1. . We must state precisely which geometrical objects are subjects of our investigation in this book. In this chapter we explain how to build various topological spaces and cell complexes. among which the most basic are (solid) balls. E JR'I ~X. also referred to as disks or cells. In other words. we only consider those objects on which we can impose the concept of continuity. In the ensuing chapters we will deal with cell complexes only. We must be able to determine if a geometrical object is connected or separated. and the (n . We make the convention that the O-disk DO is a one-point space. two and three. < 1 }. ranging from basic ones such as line segments and disks to fuzzy ones whose boundaries are blurry. The dimensions of cells we study do not stop after one.X2. unless otherwise stated. We construct a topological space called a cell complex by splicing to gether finitely many cells of suitable dimensions. There is a wide variety of topological spaces..D-dimensional sphere (or (n I)-sphere) by The O-sphere SO consists of two points {± I}. and we will call them topological spaces. The boundary surface of a ball is a sphere. 2.Xn) tr: = { (Xl. Basic spaces For a natural number n n-ball) D" by > 1.CHAPTER 2 Topological Spaces and Cell Complexes There is a large selection of geometrical objects around us.. we define the n-dimensional ball (or . The boundary fJDn of the . but run up to n in general.







n-disk Dn is the (n -I)-sphere


that is,

aDn = 8n-1.
The interior of a ball D71 - 8Dn is called a ball without boundary or an open ball. Denote by 1 the closed interval [0, 1] between 0 and 1. Then I and Dl are homeomorphic. 2.2. Product spaces and quotient spaces

For topological spaces X and Y the set of all ordered pairs (x, y) of points x E X and y E Y, denoted by X x Y, becomes a new topological space, which we call the product space (or the product) of 2.1. A unit square
I x I = { (Xl y)





< I, 0 < y < 1 }

is homeomorphic to D2. We write 12 for I x 1. 2.2. The product space 81 x 81 is homeomorphic to the surface of a doughnut. We call this space the torus and denote it by T2 (cf. Example 2. 15).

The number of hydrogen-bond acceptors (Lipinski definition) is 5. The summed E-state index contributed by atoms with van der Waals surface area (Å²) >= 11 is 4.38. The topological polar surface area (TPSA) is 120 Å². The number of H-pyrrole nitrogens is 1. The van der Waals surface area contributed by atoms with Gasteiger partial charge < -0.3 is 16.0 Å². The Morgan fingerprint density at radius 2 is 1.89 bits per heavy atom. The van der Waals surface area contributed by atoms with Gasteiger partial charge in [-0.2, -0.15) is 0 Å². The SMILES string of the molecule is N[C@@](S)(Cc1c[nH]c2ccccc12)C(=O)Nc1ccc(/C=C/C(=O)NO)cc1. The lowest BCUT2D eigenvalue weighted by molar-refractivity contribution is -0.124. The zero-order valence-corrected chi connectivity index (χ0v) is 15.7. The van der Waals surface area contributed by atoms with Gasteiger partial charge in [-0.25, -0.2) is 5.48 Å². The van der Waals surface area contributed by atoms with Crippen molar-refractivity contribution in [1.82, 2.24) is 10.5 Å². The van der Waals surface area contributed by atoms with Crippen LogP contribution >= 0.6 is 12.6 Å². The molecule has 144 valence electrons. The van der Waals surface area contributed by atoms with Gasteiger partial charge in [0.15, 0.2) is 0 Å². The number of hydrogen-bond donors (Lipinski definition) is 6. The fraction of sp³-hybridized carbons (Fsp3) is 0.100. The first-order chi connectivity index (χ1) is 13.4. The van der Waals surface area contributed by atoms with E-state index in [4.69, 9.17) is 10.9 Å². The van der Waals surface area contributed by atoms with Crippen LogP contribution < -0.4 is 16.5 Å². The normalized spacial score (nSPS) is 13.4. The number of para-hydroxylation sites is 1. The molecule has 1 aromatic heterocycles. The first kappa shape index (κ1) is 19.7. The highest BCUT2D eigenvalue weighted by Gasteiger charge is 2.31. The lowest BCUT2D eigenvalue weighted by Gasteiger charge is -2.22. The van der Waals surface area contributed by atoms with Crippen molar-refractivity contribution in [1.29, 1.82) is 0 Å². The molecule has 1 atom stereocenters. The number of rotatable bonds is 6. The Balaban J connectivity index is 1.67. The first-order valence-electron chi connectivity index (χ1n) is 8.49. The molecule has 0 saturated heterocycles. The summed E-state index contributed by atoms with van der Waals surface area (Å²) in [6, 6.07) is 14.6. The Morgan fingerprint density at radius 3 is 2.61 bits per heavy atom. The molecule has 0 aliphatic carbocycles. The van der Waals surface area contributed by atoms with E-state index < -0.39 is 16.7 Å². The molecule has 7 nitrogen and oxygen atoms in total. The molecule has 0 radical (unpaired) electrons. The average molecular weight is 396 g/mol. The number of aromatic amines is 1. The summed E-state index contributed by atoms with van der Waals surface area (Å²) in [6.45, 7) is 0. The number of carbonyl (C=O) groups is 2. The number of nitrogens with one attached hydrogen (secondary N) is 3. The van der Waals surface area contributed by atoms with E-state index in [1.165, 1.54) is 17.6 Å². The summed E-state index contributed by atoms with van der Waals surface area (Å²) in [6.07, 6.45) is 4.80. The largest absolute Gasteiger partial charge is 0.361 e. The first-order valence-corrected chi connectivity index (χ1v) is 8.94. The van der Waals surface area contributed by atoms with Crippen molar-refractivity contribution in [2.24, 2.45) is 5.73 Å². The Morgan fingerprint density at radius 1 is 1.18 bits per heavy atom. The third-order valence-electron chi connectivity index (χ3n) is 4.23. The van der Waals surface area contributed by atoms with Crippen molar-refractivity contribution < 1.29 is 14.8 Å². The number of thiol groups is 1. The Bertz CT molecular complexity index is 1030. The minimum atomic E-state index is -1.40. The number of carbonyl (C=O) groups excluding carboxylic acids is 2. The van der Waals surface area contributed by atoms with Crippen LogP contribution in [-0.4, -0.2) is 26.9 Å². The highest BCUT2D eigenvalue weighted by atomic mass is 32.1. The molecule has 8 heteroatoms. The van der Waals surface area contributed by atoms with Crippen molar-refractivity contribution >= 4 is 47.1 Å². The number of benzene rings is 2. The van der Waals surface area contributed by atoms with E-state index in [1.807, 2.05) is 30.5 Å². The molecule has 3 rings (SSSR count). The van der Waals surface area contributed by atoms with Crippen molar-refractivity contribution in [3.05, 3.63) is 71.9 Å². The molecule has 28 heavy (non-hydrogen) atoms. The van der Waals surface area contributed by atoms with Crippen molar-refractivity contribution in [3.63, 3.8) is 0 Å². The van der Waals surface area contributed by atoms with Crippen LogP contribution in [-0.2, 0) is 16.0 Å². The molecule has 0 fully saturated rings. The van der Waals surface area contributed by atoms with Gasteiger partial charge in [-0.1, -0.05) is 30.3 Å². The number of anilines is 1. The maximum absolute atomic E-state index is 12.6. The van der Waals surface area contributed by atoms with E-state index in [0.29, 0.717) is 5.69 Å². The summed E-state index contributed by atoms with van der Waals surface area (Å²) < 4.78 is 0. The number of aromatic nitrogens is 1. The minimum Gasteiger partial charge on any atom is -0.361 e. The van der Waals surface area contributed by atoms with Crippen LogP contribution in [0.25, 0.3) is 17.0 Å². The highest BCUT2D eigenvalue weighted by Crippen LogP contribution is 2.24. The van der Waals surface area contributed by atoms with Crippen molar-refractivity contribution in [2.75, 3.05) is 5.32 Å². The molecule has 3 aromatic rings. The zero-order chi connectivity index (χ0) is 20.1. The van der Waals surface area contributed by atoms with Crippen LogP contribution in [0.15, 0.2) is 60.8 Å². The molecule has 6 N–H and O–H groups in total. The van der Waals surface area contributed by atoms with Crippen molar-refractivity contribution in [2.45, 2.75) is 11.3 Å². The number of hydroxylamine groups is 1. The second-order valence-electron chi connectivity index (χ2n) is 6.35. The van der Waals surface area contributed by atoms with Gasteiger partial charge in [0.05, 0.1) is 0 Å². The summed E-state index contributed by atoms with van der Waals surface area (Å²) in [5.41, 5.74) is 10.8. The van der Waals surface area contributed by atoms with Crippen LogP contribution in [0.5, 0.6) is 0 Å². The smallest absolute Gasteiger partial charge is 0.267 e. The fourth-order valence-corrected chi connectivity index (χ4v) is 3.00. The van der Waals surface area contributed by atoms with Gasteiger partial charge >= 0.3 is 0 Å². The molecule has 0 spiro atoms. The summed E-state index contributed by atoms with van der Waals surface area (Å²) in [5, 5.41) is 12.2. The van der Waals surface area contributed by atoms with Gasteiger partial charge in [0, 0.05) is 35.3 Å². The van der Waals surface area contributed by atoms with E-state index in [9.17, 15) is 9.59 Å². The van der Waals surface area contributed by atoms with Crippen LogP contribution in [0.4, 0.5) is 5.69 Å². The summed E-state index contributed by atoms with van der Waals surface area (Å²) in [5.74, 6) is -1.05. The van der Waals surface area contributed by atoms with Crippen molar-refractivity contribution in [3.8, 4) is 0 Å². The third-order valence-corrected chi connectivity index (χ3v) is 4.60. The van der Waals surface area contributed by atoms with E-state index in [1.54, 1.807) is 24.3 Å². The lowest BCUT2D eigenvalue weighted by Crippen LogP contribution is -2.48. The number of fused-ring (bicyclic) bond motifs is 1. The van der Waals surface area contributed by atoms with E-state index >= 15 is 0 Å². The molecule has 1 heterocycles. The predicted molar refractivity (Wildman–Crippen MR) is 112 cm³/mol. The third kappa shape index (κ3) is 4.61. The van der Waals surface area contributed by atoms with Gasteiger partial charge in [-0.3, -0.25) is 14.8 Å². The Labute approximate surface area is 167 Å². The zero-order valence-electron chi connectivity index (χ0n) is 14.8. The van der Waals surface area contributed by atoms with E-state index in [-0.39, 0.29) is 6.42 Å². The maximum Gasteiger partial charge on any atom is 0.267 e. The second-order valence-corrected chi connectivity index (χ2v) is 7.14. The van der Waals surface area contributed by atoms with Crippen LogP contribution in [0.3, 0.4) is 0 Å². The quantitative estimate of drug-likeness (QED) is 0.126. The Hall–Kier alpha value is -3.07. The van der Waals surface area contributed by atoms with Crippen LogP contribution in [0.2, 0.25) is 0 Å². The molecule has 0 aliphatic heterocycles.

Consider a topological space X and an equivalence relation-e on X. We partition X into mutually disjoint subsets according to this relation; namely, elements x and y of X belong to the same subset if and only if x y. These subsets are called equivalence classes. Denote by X the family of the equivalence classes of X under the equivalence relation N; then X is a new topol~gical space in which each point is an equivalenceclass. We say that X is the quotient space ofX~(formed) under the equivalence relation N, Often we write X/rv


1 of the interval I. This circle is homeomorphic to both 51 and the letter O. Ifwe collapse the boundary 8Dn = 8n-1 of D" to one point, relation on I)" is x Ny {:} x, Y E Bl)" (we regard the boundary points as a single point), and = Dn / rv is homeomorphic to 8'.


2.4. We identify the upper and lower edges of the square /2 = {(x,y)jO < x <1, a <y< I} by (O,y) (l,y), o <y < 1, and the left and right edges by (x, 0) (x, 1),0 < x < 1.








In other words, we stitch the upper and lower edges together without twisting the square (we now have a cylinder) and then stitch the right and left edges (two circles) fugether without twisting the cylinder. Then the quotient space 12 = [2/ rv is homeomorphic to the torus T2 = Sl x S". and left edges of the square [2 = {(x,y)IO < x <1,0 <y:; 1 } by identifying the points on these edges symmetrically with respect to the point (IJ 2,1/ 2); that is, we regard (0, y) and (1,1 y), <s < 1, as identical ((0, Y) (1, 1 - y), <y < 1). The resulting quotient space j is the Mobius strip, which is well-known for its one-sidedness (see Figure 2.1).